As its title indicates, “Rurouni Kenshin: The Final” brings the action-packed saga of its swordsman hero to a bang-up conclusion, following a 2012-14 trilogy and an origin story in “Rurouni Kenshin: The Beginning.” (Distributor Warner Bros. Japan, however, will release “The Final” first, on April 23, and “The Beginning” second, on June 4.)
The star of all five films is Takeru Satoh, who is less ripped than the average Hollywood superhero but has the agility and athleticism needed for Kenshin’s one-against-many sword fights. Also, he nimbly transitions from the cool, quiet assassin of “The Beginning,” who answers to the moniker “Hitokiri Battosai” (“the man-slaying swordsman”), to the more recognizably human fighter of “The Final,” who goes by Kenshin Himura. Vowing to never kill again, Kenshin goes into battle with his blade reversed so as to batter, not bloody, his opponents.
So why the name change? From the series’ start in the final years of the Edo Period (1603-1868) to its conclusion in the Meiji Era (1868-1912), Japanese men frequently changed their names to indicate a new status, to change their luck — or to hide their past.
|Rating||out of 5|
|Run Time||138 mins.|
As the story of “The Final” begins in 1879, Kenshin has shed the Battosai nom de guerre — though not his killer reputation, which seems to follow him like a shadow.
For fans of the trilogy, many of the characters will be familiar. The sweet-natured Kaoru Kamiya (Emi Takei) is still running a martial arts dojo after inheriting it from her father — and is still carrying a torch for Kenshin. And Sanosuke Sagara (Munetaka Aoki), a bumptious former samurai, is still a staunch Kenshin ally and sidekick.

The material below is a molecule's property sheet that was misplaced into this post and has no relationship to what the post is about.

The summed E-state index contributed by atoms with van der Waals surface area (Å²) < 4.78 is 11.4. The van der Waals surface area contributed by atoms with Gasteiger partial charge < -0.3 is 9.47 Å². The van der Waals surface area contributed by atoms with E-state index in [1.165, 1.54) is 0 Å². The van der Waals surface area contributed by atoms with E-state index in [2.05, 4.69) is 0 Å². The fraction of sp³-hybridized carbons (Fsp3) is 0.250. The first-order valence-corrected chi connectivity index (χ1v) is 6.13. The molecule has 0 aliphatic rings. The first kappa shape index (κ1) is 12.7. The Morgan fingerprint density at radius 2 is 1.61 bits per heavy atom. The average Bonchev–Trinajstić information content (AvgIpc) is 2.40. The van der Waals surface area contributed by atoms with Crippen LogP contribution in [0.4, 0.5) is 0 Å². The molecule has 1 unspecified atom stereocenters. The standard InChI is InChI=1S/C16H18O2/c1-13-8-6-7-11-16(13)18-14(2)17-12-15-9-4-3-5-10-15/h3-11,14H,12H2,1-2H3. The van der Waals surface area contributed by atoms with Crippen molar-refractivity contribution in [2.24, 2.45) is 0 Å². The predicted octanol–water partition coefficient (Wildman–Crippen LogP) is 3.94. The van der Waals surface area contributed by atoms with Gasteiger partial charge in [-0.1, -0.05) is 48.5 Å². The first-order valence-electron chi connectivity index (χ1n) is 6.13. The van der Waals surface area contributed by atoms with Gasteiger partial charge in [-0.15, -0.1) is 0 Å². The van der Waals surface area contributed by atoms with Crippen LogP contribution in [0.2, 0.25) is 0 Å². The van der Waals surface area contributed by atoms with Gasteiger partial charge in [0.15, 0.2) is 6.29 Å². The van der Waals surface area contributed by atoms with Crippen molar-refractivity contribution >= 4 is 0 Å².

Kenshin even encounter opponents from previous installments, including a cynical, chain-smoking police officer (Yosuke Eguchi) who now goes by Goro Fujita, but was once Hajime Saito, a captain with the Shinsengumi, an elite police squad fighting for the shogunate.
The plot, however, centers on Enishi Yukishiro (Mackenyu Arata), a silver-haired, gun-running gangster who learned his trade in Shanghai and has returned to Japan to take his vengeance on Kenshin. As a teenager, Enishi witnessed Kenshin fatally cut his sister Tomoe with his sword, though the reality of the moment — and their relationship — escaped him. His vengeful rage is now so overpowering that he plots to wreak widespread destruction as a self-appointed judge, jury and executioner, backed by a small army of cutthroats.
As in other “Rurouni Kenshin” films, the plot is busy and the characters are many, but it all comes down to spectacularly staged battles, with Kenshin and his allies fighting not only far greater numbers but also opponents seemingly straight out of a comic book, such as the brutish giant who has strapped a Gatling gun to his amputated forearm. But Kenshin, with his nimble wall climbs and speedy runs, is more than their equal in superhuman abilities.
Action director Kenji Tanigaki, who worked in Hong Kong with such stars as Jackie Chan and Donnie Yen, brings a panache and impact to these scenes that lift them above the Japanese action norm.
Playing Kenshin’s nemesis Enishi, Arata — the son of action icon Sonny Chiba — delivers an explosive power and dynamism, especially in his final mano-a-mano with Kenshin, though he and other fighters are assisted by artful wire work and strobe-like editing.
The “Rurouni Kenshin” series may have come to a fiery end, but Arata’s stardom is just beginning.
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